• 22 May 2020
  • Diong Zoe Yi

A recent survey by the Institute of Mental Health (IMH), revealed that “one in seven people in Singapore has experienced a mood, anxiety or alcohol use disorder in their lifetime”. 

The study further highlights the existing problem of a “treatment gap”, in which the majority of people suffering from such mental health issues did not seek professional treatment. According to the study, this could be due to two reasons.  First, the failure to recognise the symptoms and second, the stigma around mental health issues.                                                     

The results suggest that although having a mental health condition is not uncommon in Singapore, it unfortunately remains a misunderstood and taboo subject.

Stigma around mental health issues

It’s all your fault

Stigma can take many forms. How many of us have heard dismissive statements in response to being open with our feelings? These include statements such as “you’re always so negative”, “Don’t be such an attention-seeker” or “you wouldn’t be in this situation if you [had or hadn’t done something]”? 

Such statements unwittingly place the blame for a mental health issue on the person experiencing it. They do not acknowledge the various biological, social and economic factors that influence mental health.

In fact, the 2017 Attitude Survey conducted by the National Council of Social Services (NCSS) showed that “six in ten believe that mental health conditions are caused by a lack of self-discipline and willpower”.

Indeed, stigma around mental health issues often stems from a lack of awareness on how they come about.

The truth about mental health

Mental health issues are rarely due to the “lack of self-discipline” or because those individuals are “weak” as commonly believed (Institute of Mental Health, 2015). At the same time, the fear of being judged and being discriminated against can obstruct one’s road to recovery (Yang, 2007).

Often stigma results in someone refusing or delaying treatment. Things that could have been resolved easily and quickly with early interventions often become buried deep in inner vaults guarded by shame and guilt.

What we can do about it

Choose your words wisely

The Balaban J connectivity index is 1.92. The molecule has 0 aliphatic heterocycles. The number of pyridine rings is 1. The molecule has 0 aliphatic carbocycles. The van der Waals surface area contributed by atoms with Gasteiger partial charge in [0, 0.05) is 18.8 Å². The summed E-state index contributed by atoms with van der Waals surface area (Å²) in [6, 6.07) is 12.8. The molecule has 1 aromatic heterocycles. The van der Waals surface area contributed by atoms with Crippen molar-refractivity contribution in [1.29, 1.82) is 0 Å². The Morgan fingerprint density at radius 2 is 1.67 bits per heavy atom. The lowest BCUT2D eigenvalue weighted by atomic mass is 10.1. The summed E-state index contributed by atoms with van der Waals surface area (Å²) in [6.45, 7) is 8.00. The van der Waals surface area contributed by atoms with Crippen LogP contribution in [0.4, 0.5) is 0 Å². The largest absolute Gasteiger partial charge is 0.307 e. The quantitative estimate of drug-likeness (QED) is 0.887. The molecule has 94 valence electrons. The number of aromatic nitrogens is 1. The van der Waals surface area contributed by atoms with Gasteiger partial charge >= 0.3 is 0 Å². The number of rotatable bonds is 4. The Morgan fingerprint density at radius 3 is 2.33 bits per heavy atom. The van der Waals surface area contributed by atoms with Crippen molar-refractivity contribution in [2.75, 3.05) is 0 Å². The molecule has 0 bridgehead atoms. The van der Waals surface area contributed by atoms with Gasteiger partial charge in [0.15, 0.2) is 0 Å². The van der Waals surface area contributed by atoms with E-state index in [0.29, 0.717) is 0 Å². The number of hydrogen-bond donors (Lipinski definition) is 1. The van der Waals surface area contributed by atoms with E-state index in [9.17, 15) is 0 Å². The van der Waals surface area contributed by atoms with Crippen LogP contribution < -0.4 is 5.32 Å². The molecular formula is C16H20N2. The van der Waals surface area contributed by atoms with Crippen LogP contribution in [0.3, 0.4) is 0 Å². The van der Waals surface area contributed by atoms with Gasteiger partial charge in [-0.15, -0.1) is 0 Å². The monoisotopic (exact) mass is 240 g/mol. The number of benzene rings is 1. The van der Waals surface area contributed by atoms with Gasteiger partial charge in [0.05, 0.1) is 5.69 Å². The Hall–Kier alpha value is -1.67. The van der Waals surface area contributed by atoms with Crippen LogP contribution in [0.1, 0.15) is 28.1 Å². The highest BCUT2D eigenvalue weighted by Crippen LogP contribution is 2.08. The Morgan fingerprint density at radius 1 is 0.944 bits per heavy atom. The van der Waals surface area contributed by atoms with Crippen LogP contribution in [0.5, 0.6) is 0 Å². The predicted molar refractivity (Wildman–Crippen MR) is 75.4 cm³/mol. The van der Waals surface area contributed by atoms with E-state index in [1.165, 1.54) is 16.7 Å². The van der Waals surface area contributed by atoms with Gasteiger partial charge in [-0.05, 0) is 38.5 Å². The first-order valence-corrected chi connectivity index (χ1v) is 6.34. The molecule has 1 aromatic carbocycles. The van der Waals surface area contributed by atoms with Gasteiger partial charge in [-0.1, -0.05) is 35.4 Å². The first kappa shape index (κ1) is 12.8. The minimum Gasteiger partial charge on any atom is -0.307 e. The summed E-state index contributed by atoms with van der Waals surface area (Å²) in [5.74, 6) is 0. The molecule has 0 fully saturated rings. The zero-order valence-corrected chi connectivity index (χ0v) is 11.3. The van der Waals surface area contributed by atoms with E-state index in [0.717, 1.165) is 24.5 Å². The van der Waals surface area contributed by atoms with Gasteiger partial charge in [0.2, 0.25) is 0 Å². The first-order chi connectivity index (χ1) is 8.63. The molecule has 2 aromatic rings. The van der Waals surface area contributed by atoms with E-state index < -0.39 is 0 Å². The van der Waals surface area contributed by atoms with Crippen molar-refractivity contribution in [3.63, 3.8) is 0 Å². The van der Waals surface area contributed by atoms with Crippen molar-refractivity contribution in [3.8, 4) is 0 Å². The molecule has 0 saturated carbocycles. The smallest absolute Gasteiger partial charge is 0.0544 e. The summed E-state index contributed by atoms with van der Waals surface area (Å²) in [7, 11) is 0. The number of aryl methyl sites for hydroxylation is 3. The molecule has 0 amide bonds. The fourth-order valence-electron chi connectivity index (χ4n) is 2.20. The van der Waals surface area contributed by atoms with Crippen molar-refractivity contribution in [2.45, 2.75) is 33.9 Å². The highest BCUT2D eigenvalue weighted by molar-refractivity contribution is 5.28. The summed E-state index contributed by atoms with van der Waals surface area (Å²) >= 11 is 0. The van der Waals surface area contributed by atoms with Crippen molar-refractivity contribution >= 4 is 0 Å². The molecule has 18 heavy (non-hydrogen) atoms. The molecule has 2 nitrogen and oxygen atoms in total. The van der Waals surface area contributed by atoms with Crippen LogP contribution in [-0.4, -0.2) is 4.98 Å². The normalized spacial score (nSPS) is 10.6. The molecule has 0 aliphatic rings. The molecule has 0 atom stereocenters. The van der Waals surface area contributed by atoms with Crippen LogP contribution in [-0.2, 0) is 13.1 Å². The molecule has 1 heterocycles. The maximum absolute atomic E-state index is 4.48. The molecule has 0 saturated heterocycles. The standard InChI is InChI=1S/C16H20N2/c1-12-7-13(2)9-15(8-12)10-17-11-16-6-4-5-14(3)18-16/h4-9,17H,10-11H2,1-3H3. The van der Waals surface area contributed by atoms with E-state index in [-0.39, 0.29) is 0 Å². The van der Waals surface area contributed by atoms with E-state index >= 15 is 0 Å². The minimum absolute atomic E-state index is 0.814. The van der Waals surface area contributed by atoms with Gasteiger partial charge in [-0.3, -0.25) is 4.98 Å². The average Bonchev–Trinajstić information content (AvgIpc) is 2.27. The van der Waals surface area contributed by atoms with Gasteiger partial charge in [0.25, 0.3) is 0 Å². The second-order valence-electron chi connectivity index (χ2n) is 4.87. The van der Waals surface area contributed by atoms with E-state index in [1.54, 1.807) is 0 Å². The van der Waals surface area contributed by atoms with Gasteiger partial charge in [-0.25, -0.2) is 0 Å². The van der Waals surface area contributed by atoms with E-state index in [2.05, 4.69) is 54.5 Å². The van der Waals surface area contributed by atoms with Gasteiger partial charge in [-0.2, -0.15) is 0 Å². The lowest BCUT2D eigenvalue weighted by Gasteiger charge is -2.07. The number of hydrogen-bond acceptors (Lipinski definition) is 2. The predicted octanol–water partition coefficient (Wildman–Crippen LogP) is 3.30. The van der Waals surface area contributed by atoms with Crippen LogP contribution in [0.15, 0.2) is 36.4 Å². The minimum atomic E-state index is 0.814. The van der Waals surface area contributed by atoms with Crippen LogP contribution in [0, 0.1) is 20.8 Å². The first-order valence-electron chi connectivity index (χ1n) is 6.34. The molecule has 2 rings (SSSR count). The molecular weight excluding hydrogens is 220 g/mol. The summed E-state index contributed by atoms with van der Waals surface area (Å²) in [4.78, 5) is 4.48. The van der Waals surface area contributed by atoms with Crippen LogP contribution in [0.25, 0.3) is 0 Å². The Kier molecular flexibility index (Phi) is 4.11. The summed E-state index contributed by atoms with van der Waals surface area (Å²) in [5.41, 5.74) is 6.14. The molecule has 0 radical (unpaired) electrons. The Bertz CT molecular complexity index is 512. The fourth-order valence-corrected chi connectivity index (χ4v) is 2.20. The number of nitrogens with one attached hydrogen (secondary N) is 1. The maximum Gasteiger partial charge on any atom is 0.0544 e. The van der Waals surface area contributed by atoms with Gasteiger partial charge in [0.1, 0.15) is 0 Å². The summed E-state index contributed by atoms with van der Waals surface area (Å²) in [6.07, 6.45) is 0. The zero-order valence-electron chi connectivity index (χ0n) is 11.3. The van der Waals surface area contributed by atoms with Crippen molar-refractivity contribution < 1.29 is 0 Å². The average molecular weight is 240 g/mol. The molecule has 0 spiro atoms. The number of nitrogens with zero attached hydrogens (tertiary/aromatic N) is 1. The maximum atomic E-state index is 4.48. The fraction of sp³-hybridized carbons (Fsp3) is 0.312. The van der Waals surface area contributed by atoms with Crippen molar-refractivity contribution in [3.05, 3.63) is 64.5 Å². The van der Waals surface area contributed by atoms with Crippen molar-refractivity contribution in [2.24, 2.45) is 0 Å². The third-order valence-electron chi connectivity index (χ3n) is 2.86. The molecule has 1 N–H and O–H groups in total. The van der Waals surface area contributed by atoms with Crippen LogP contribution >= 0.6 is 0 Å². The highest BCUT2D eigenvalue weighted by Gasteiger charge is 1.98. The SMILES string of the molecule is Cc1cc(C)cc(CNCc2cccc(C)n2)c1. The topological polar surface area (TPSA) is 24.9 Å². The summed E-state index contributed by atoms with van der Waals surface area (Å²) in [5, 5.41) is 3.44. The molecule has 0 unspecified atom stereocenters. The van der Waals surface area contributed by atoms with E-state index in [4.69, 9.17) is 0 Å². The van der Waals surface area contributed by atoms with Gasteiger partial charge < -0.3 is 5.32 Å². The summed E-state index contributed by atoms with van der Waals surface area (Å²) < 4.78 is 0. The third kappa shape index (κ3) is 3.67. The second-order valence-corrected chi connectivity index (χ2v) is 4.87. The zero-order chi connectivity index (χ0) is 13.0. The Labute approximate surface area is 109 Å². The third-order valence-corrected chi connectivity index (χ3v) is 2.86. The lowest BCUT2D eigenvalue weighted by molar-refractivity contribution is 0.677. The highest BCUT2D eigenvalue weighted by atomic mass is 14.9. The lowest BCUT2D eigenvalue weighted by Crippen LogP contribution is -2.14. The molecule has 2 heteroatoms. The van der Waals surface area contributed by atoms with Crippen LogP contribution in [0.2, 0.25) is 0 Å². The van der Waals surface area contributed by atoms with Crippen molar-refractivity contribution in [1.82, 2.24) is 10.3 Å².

As with most things, it begins with small steps. These can include being mindful of  things we say casually.

The constant description of others as “crazy”, “gila”, “siao” or “psychotic” tend to imbue these words with negative stereotyping and often result in social distancing. A study published in 2017 revealed that among Singaporean youth, 44.5% of the respondents associated pejorative words and phrases with mental illness (Pang et. al, 2017).

Another example is making statements such as “I was so embarrassed, I wanted to kill myself” which could be triggering for those battling with depression if overheard unintentionally.

Avoid defining people by their experiences

Language plays an important part in both stigmatising and destigmatising mental illness. Next time, instead of saying “she’s depressed”, try “she felt down” or “she had a depressive episode”. 

This separates the illness from the individual, reminding them that they are bigger than their emotions or mental state.

Being more accepting

Acceptance also plays a huge role in removing prejudices. One way to show acceptance is to emotionally validate our peers or loved ones when they come to us with problems. 

Invalidation occurs when we tell other people to “not think about it anymore” or to “not be sad”.

By normalising sadness and anxiety, people will feel more understood and accepted. For example, instead of saying “don’t think about it”, try saying “it’s normal to feel anxious about having to present!” 

This would encourage them to talk about their feelings, which would lead to improved mental well-being as they are better able to cope.

Diong Zoe Yi is an intern with Talk Your Heart Out. She is currently a final year student at the National University of Singapore, pursuing her Bachelors of Arts with a major in Psychology, and minor in Communications and New Media.

References

Institute of Mental Health. (2015, Oct 6). IMH’s National Mental Health Literacy Study Shows Dementia, Alcohol Abuse and Depression are the Most Recognisable Among Common Mental Disorders. [Press Release]. Retrieved from https://www.imh.com.sg

National Council of Social Services. (2018, October 30). NCSS Study Reveals That Workplace Adjustments In Companies Will Address Barriers to Hiring Mental Health Conditions [Press Release]. Retrieved from https://www.ncss.gov.sg/Press-Room/National-Council-of-Social-Service/Press-Releases/Detail-Page?id=NCSS-Launches-First-Nation-Wide-Campaign-to-Fight

Teater, B. (2013). Cognitive Behavioural Therapy. In The Blackwell Companion to Social Work, 4th Edition. Wiley-Blackwell

Yang, L.H. (2007). Application of mental illness stigma theory to Chinese societies: synthesis and new directions. Singapore Medical Journal, 48(11), pp. 977-985. http://www.smj.org.sg/article/application-mental-illness-stigma-theory-chinese-societies-synthesis-and-new-direction 

Pang, S. Liu J., Mahesh M., et. al (2017).  Stigma among Singaporean youth: a cross-sectional study on adolescent attitudes towards serious mental illness and social tolerance in a multiethnic population. BMJ Open, 7(10). DOI: 10.1136/bmjopen-2017-016432